HFC Haarlem

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HFC Haarlem
HFC Haarlem logo.svg
Full name Haarlemsche Football Club Haarlem
Nickname(s) Roodbroeken (Red shorts)
Founded October 1, 1889
Dissolved January 25, 2010
Ground Haarlem Stadion,
Haarlem, Netherlands
Capacity 3,442
Coordinates 52°24′37″N 4°38′56″E / 52.41028°N 4.64889°E / 52.41028; 4.64889

HFC Haarlem was a Dutch football club from the city of Haarlem, established in 1889 and dissolved in 2010. The club won the Dutch national title in 1946 and reached five Cup finals, winning in 1902 and 1912. Haarlem reached the second round of the 1982–83 UEFA Cup, losing to Spartak Moscow of the Soviet Union.

Haarlem was declared bankrupt on January 25, 2010, and excluded from professional football with immediate effect. Haarlem played its last professional match on January 22, 2010, a 3–0 away loss to Excelsior.

In April 2010, three months after its exclusion from professional football, HFC Haarlem completed a fusion with amateur Tweede Klasse club HFC Kennemerland, the new club being named Haarlem Kennemerland. The team played in Tweede Klasse A Saturday Division, West District I in its debut season.[1][2]


The club was founded on October 1, 1889. Haarlem won the Dutch national title in 1946 and reached five Dutch cup finals, winning in 1902 and 1912 and losing in 1911, 1914 and 1950. Haarlem won the title in the Eerste Divisie in 1972, 1976 and 1981. In 1982, HFC Haarlem, featuring a young Ruud Gullit, qualified for UEFA Cup football, in which they were eliminated by Spartak Moscow in the second round (the match hosted by Spartak is known in Russia because of the Luzhniki disaster that occurred in the stadium after the game). In 1990, Haarlem was relegated to the Eerste Divisie again, in which they played until January 25, 2010.


On August 10, 2009, Haarlem and AFC Ajax announced a partnership.[3] They decided Ajax would loan 1 to 4 players to Haarlem every season, it also meant Ajax would get a say in Haarlem-transfers, and would deploy employees to Haarlem, Cock Jol, brother of Martin Jol supervised the Ajax-Haarlem project.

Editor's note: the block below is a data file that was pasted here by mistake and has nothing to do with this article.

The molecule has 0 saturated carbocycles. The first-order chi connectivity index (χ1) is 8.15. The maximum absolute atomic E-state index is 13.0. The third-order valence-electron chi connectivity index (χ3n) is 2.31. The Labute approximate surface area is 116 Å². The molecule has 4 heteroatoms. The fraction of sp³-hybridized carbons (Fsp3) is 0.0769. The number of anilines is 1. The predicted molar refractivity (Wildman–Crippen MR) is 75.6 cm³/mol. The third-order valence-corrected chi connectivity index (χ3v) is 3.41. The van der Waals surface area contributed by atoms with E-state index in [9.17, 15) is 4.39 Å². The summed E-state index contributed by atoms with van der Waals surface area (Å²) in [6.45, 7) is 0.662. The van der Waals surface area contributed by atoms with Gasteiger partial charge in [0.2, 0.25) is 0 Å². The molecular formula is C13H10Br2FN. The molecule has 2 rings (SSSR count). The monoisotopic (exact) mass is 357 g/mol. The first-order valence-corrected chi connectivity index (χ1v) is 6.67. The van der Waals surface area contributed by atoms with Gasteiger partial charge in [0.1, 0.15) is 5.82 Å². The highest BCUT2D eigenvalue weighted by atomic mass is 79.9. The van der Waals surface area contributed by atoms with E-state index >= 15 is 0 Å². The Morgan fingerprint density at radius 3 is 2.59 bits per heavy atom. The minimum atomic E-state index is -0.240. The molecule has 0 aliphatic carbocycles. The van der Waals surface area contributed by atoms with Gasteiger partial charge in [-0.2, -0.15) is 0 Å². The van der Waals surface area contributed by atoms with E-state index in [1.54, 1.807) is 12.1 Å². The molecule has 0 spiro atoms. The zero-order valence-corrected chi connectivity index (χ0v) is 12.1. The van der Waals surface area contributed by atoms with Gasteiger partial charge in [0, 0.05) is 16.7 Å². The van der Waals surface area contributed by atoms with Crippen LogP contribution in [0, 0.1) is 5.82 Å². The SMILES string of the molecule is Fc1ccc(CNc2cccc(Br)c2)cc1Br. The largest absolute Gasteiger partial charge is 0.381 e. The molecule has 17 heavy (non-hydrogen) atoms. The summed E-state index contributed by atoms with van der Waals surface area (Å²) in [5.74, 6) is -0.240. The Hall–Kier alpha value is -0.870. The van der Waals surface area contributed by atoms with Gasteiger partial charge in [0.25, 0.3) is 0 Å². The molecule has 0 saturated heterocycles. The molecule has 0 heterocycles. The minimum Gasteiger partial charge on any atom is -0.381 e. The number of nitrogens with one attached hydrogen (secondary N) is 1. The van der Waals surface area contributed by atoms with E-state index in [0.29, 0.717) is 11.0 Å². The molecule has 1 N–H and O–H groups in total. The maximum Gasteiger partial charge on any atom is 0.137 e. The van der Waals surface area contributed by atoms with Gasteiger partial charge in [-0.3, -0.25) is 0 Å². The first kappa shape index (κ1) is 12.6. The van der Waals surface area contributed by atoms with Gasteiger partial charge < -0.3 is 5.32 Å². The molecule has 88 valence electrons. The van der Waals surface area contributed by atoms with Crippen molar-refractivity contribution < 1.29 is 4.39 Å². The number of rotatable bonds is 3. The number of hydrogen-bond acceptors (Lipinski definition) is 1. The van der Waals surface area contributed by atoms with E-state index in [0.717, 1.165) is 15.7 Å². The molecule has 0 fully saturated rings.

On January 25, 2010, however, Haarlem was declared bankrupt and was thus according to Dutch league rules excluded from competition, with all its previous results in the ongoing competition expunged.[4] The club in its current form ceased to exist, with all its players (and staff) becoming free agents.

In February 2010, HFC Haarlem was reinstated as a new amateur club, who also took the naming and logo rights from the old version.[5] This club then started talks for a potential merger with amateur Tweede Klasse Haarlem-based side HFC Kennemerland,[6] which was announced to have been completed on April 27; the new club will be called Haarlem Kennemerland, and will play home games at Haarlem Stadion, thus continuing the legacy of the old HFC Haarlem.[1][2]


1982–83 UEFA Cup

HFC Haarlem 2–1 AA Gent
Gerrie Kleton 37'
Martin Haar 73'
Kiyiaki Tokodi 78' (pen)
Attendance: 11.800
Referee: Ib Nielsen (DEN)

AA Gent 3–3 HFC Haarlem
Aad Koudijzer 23', 60'
Cees Schapendonk 29'
Joop Böckling 3'
Gerrie Kleton 67'
Piet Keur 90'
Attendance: 9.604
Referee: Osmo Orakangas (FIN)

Spartak Moscow 2–0 HFC Haarlem
Edgar Gess 17'
Sergei Shvetsov 90'
Attendance: 15,000
Referee: Eduard Sostarić (YUG)

HFC Haarlem 1–3 Spartak Moscow
Piet Huyg 25' Sergei Shvetsov 43'
Sergei Shavlo 55'
Yuri Gavrilov 85'
Attendance: 18,000
Referee: Viriato Graça Oliva (POR)


Eerste Divisie

Former managers


  1. ^ a b "HFC Haarlem gaat fuseren met HFC Kennemerland" (in Dutch). Sportweek.nl. 2010-04-27. Retrieved 2010-05-02.
  2. ^ a b "Failliet Haarlem fuseert met amateurclub Kennemerland" (in Dutch). elfVOETBAL. 2010-04-27. Retrieved 2010-05-02.
  3. ^ "Verregaande samenwerking Ajax en Haarlem" (in Dutch). VI.nl. 2009-08-10.
  4. ^ "Privacyinstellingen op VI.nl". www.vi.nl.
  5. ^ "'Nieuw' HFC Haarlem" (in Dutch). WebRegio.nl. 2010-02-22. Retrieved 2010-04-13.
  6. ^ "HFC Haarlem fuseert mogelijk met HFC Kennemerland" (in Dutch). SportWeek.nl. 2010-03-04. Retrieved 2010-04-13.

External links

  • Official website
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